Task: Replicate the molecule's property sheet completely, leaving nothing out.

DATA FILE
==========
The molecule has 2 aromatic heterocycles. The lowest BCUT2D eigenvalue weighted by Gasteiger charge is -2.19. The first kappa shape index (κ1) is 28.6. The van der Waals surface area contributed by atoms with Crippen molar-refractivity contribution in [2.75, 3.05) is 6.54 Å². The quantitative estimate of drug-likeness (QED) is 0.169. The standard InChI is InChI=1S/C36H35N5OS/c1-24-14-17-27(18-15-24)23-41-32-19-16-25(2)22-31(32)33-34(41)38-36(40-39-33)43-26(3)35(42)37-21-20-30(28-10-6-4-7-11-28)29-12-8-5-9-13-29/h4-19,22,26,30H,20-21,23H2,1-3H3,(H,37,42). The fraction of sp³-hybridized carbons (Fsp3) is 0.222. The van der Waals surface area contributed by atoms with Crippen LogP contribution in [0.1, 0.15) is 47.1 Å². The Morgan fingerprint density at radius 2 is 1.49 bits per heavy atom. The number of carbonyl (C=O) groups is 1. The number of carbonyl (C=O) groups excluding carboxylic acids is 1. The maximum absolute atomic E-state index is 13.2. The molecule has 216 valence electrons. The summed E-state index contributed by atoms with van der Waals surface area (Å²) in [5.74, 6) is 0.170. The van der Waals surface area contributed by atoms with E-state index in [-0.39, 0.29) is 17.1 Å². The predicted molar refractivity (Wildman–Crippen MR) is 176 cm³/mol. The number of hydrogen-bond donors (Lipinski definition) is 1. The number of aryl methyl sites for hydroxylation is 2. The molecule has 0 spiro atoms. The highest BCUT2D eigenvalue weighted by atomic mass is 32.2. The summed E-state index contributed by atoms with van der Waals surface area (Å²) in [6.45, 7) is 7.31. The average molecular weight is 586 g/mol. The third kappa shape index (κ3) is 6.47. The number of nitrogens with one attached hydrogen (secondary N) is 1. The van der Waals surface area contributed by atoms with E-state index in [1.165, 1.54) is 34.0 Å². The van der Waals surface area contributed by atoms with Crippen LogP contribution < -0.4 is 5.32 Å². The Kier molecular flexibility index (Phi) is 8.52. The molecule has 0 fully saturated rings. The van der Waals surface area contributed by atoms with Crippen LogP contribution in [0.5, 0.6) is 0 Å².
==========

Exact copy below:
The molecule has 2 aromatic heterocycles. The lowest BCUT2D eigenvalue weighted by Gasteiger charge is -2.19. The first kappa shape index (κ1) is 28.6. The van der Waals surface area contributed by atoms with Crippen molar-refractivity contribution in [2.75, 3.05) is 6.54 Å². The quantitative estimate of drug-likeness (QED) is 0.169. The standard InChI is InChI=1S/C36H35N5OS/c1-24-14-17-27(18-15-24)23-41-32-19-16-25(2)22-31(32)33-34(41)38-36(40-39-33)43-26(3)35(42)37-21-20-30(28-10-6-4-7-11-28)29-12-8-5-9-13-29/h4-19,22,26,30H,20-21,23H2,1-3H3,(H,37,42). The fraction of sp³-hybridized carbons (Fsp3) is 0.222. The van der Waals surface area contributed by atoms with Crippen LogP contribution in [0.1, 0.15) is 47.1 Å². The Morgan fingerprint density at radius 2 is 1.49 bits per heavy atom. The number of carbonyl (C=O) groups is 1. The number of carbonyl (C=O) groups excluding carboxylic acids is 1. The maximum absolute atomic E-state index is 13.2. The molecule has 216 valence electrons. The summed E-state index contributed by atoms with van der Waals surface area (Å²) in [5.74, 6) is 0.170. The van der Waals surface area contributed by atoms with E-state index in [-0.39, 0.29) is 17.1 Å². The predicted molar refractivity (Wildman–Crippen MR) is 176 cm³/mol. The number of hydrogen-bond donors (Lipinski definition) is 1. The number of aryl methyl sites for hydroxylation is 2. The molecule has 0 spiro atoms. The highest BCUT2D eigenvalue weighted by atomic mass is 32.2. The summed E-state index contributed by atoms with van der Waals surface area (Å²) in [6.45, 7) is 7.31. The average molecular weight is 586 g/mol. The third kappa shape index (κ3) is 6.47. The number of nitrogens with one attached hydrogen (secondary N) is 1. The van der Waals surface area contributed by atoms with E-state index in [1.165, 1.54) is 34.0 Å². The van der Waals surface area contributed by atoms with Crippen LogP contribution < -0.4 is 5.32 Å². The Kier molecular flexibility index (Phi) is 8.52. The molecule has 0 fully saturated rings. The van der Waals surface area contributed by atoms with Crippen LogP contribution in [0.5, 0.6) is 0 Å².